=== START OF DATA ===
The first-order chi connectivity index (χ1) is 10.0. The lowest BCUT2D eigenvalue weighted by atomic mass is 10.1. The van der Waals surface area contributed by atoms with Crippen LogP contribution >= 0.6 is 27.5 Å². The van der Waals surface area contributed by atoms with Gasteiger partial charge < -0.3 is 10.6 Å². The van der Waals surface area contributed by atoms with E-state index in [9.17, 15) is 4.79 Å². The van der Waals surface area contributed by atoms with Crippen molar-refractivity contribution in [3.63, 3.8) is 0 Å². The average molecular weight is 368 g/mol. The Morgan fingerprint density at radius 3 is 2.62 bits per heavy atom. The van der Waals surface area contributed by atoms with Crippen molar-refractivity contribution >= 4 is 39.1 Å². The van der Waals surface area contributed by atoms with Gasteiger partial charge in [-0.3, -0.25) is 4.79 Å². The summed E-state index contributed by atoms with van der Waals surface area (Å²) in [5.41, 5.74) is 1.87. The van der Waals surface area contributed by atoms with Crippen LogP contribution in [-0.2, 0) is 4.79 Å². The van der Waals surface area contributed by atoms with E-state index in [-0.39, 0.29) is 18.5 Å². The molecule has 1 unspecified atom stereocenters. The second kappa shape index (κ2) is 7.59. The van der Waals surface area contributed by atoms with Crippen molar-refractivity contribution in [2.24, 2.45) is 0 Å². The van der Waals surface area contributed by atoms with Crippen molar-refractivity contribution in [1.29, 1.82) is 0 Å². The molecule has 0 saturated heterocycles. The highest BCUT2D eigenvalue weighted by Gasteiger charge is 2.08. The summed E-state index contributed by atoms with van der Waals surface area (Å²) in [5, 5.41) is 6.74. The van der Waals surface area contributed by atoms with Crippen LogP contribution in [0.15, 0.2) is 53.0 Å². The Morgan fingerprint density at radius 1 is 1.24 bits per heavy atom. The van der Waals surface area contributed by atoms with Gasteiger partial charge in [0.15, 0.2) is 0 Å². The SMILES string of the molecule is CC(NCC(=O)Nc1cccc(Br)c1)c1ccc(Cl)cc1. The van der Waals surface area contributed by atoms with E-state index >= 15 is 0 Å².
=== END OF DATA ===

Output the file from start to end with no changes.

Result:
The first-order chi connectivity index (χ1) is 10.0. The lowest BCUT2D eigenvalue weighted by atomic mass is 10.1. The van der Waals surface area contributed by atoms with Crippen LogP contribution >= 0.6 is 27.5 Å². The van der Waals surface area contributed by atoms with Gasteiger partial charge < -0.3 is 10.6 Å². The van der Waals surface area contributed by atoms with E-state index in [9.17, 15) is 4.79 Å². The van der Waals surface area contributed by atoms with Crippen molar-refractivity contribution in [3.63, 3.8) is 0 Å². The average molecular weight is 368 g/mol. The Morgan fingerprint density at radius 3 is 2.62 bits per heavy atom. The van der Waals surface area contributed by atoms with Crippen molar-refractivity contribution >= 4 is 39.1 Å². The van der Waals surface area contributed by atoms with Gasteiger partial charge in [-0.3, -0.25) is 4.79 Å². The summed E-state index contributed by atoms with van der Waals surface area (Å²) in [5.41, 5.74) is 1.87. The van der Waals surface area contributed by atoms with Crippen LogP contribution in [-0.2, 0) is 4.79 Å². The van der Waals surface area contributed by atoms with E-state index in [-0.39, 0.29) is 18.5 Å². The molecule has 1 unspecified atom stereocenters. The second kappa shape index (κ2) is 7.59. The van der Waals surface area contributed by atoms with Crippen molar-refractivity contribution in [2.24, 2.45) is 0 Å². The van der Waals surface area contributed by atoms with Crippen molar-refractivity contribution in [1.29, 1.82) is 0 Å². The molecule has 0 saturated heterocycles. The highest BCUT2D eigenvalue weighted by Gasteiger charge is 2.08. The summed E-state index contributed by atoms with van der Waals surface area (Å²) in [5, 5.41) is 6.74. The van der Waals surface area contributed by atoms with Crippen LogP contribution in [0.15, 0.2) is 53.0 Å². The Morgan fingerprint density at radius 1 is 1.24 bits per heavy atom. The van der Waals surface area contributed by atoms with Gasteiger partial charge in [0.15, 0.2) is 0 Å². The SMILES string of the molecule is CC(NCC(=O)Nc1cccc(Br)c1)c1ccc(Cl)cc1. The van der Waals surface area contributed by atoms with E-state index >= 15 is 0 Å².